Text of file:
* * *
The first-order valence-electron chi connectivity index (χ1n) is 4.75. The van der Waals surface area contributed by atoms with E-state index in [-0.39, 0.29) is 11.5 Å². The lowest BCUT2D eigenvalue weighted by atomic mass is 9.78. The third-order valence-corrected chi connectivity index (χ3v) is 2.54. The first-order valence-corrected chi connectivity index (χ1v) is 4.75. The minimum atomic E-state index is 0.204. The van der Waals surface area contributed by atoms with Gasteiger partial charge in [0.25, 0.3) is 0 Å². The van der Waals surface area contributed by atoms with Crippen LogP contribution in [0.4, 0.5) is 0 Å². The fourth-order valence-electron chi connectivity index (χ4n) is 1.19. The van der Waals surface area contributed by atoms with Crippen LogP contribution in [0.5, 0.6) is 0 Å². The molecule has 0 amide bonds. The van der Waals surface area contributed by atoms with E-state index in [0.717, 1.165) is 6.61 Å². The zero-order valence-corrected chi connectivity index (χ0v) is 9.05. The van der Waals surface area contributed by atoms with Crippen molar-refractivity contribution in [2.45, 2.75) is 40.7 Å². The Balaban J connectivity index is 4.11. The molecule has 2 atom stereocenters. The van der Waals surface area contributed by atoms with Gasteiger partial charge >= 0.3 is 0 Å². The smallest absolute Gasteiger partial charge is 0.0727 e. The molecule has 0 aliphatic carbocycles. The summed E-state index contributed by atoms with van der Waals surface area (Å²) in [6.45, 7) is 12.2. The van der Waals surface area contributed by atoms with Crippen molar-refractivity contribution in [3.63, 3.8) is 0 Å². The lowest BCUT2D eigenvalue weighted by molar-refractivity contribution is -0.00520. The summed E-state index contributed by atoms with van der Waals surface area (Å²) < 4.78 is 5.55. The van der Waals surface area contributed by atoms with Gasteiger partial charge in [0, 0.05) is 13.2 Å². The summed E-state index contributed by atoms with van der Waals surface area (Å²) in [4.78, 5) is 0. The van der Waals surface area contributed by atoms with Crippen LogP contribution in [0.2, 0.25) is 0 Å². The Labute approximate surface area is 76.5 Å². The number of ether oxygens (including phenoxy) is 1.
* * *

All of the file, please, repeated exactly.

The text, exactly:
The first-order valence-electron chi connectivity index (χ1n) is 4.75. The van der Waals surface area contributed by atoms with E-state index in [-0.39, 0.29) is 11.5 Å². The lowest BCUT2D eigenvalue weighted by atomic mass is 9.78. The third-order valence-corrected chi connectivity index (χ3v) is 2.54. The first-order valence-corrected chi connectivity index (χ1v) is 4.75. The minimum atomic E-state index is 0.204. The van der Waals surface area contributed by atoms with Gasteiger partial charge in [0.25, 0.3) is 0 Å². The van der Waals surface area contributed by atoms with Crippen LogP contribution in [0.4, 0.5) is 0 Å². The fourth-order valence-electron chi connectivity index (χ4n) is 1.19. The van der Waals surface area contributed by atoms with Crippen LogP contribution in [0.5, 0.6) is 0 Å². The molecule has 0 amide bonds. The van der Waals surface area contributed by atoms with E-state index in [0.717, 1.165) is 6.61 Å². The zero-order valence-corrected chi connectivity index (χ0v) is 9.05. The van der Waals surface area contributed by atoms with Crippen molar-refractivity contribution in [2.45, 2.75) is 40.7 Å². The Balaban J connectivity index is 4.11. The molecule has 2 atom stereocenters. The van der Waals surface area contributed by atoms with Gasteiger partial charge >= 0.3 is 0 Å². The smallest absolute Gasteiger partial charge is 0.0727 e. The molecule has 0 aliphatic carbocycles. The summed E-state index contributed by atoms with van der Waals surface area (Å²) in [6.45, 7) is 12.2. The van der Waals surface area contributed by atoms with Crippen molar-refractivity contribution in [3.63, 3.8) is 0 Å². The lowest BCUT2D eigenvalue weighted by molar-refractivity contribution is -0.00520. The summed E-state index contributed by atoms with van der Waals surface area (Å²) < 4.78 is 5.55. The van der Waals surface area contributed by atoms with Gasteiger partial charge in [0, 0.05) is 13.2 Å². The summed E-state index contributed by atoms with van der Waals surface area (Å²) in [4.78, 5) is 0. The van der Waals surface area contributed by atoms with Crippen LogP contribution in [0.2, 0.25) is 0 Å². The Labute approximate surface area is 76.5 Å². The number of ether oxygens (including phenoxy) is 1.